Congress back in session, bid program back on agenda
WASHINGTON – Congress returned to work last week to a heavy docket: the debt limit, Syria and, for the HME industry at least, competitive bidding.
“There are all sorts of important issues, but when someone can’t get oxygen or is not testing for diabetes properly, that’s devastating to them, to the healthcare system and to the cost of health care,” said Jay Witter, vice president of government affairs for AAHomecare. “Bidding is still a problem and they’ve heard about it over the recess.”
One lawmaker who wasted no time getting back on the wagon: Rep. Glenn Thompson, R-Pa., who took to the floor Sept. 10 to reiterate his concerns with the program and ask his colleagues to support H.R. 1717, a bill to replace competitive bidding with a market-pricing program (MPP).
“While CMS makes claims that the competitive bidding program will increase market competition and lower costs, in practice, it’s shown to be anything but competitive,” Thompson told lawmakers. “Over the past several years, we’ve seen the program negatively affect seniors and force small medical companies—many that are local and the only entity capable of providing quality goods and a high level of service—out of the market.”
Introduced in April by Rep. Tom Price, R-Ga., H.R. 1717 currently has 152 co-sponsors—a number that stakeholders expect to climb rapidly now that Congress is back in session.
“I think we’ll see double-digit co-sponsors added in the next week or so,” said Seth Johnson, vice president of government affairs for Pride Mobility Products. “We are hearing of lawmakers throughout the country that are looking at the bill again in light of concerns that they are hearing not only from the industry but also from beneficiaries and consumer groups that really see the harm that this program is causing.”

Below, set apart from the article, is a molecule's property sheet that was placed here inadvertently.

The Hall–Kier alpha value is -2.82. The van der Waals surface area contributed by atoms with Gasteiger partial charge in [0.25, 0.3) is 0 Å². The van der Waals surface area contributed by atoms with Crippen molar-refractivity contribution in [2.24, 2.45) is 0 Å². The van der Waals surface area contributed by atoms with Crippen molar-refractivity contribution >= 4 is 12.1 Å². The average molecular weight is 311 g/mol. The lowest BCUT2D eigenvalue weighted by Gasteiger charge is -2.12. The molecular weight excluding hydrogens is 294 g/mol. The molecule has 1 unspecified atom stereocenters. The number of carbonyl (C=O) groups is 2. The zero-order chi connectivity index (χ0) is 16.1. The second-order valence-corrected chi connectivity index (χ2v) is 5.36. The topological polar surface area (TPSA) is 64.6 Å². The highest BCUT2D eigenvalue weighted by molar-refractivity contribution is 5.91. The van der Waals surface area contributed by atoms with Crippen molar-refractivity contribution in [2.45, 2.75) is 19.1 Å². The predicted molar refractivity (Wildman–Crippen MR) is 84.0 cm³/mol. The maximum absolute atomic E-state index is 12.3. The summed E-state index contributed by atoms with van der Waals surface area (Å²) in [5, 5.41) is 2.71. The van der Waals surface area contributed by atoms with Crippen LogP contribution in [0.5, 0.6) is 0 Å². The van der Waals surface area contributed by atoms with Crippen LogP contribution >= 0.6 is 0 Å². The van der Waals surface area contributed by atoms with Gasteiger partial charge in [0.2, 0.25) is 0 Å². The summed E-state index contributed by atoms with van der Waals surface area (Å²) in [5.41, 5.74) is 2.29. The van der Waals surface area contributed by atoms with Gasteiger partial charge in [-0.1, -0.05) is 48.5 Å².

In the 91 cities included in Round 2 of competitive bidding, the implications of the program continue to be far-reaching. With so many contract suppliers outside bid areas, for example, there are now reports that local contract suppliers can’t keep up with the demand. In response, the Competitive Bidding Implementation Contractor (CBIC) has confirmed to AAHomecare that contract suppliers may set capacity limits, but they must notify the agency so they won’t be in violation of their contracts.
“It’s a reprieve for those people that are getting barraged from people who need stuff,” said Kim Brummett, senior director of regulatory affairs for AAHomecare.
With Round 2 of the program, which kicked of July 1, well into its third month, stakeholders also expect to see an uptick in complaints as beneficiaries become eligible to renew their diabetes and CPAP supplies.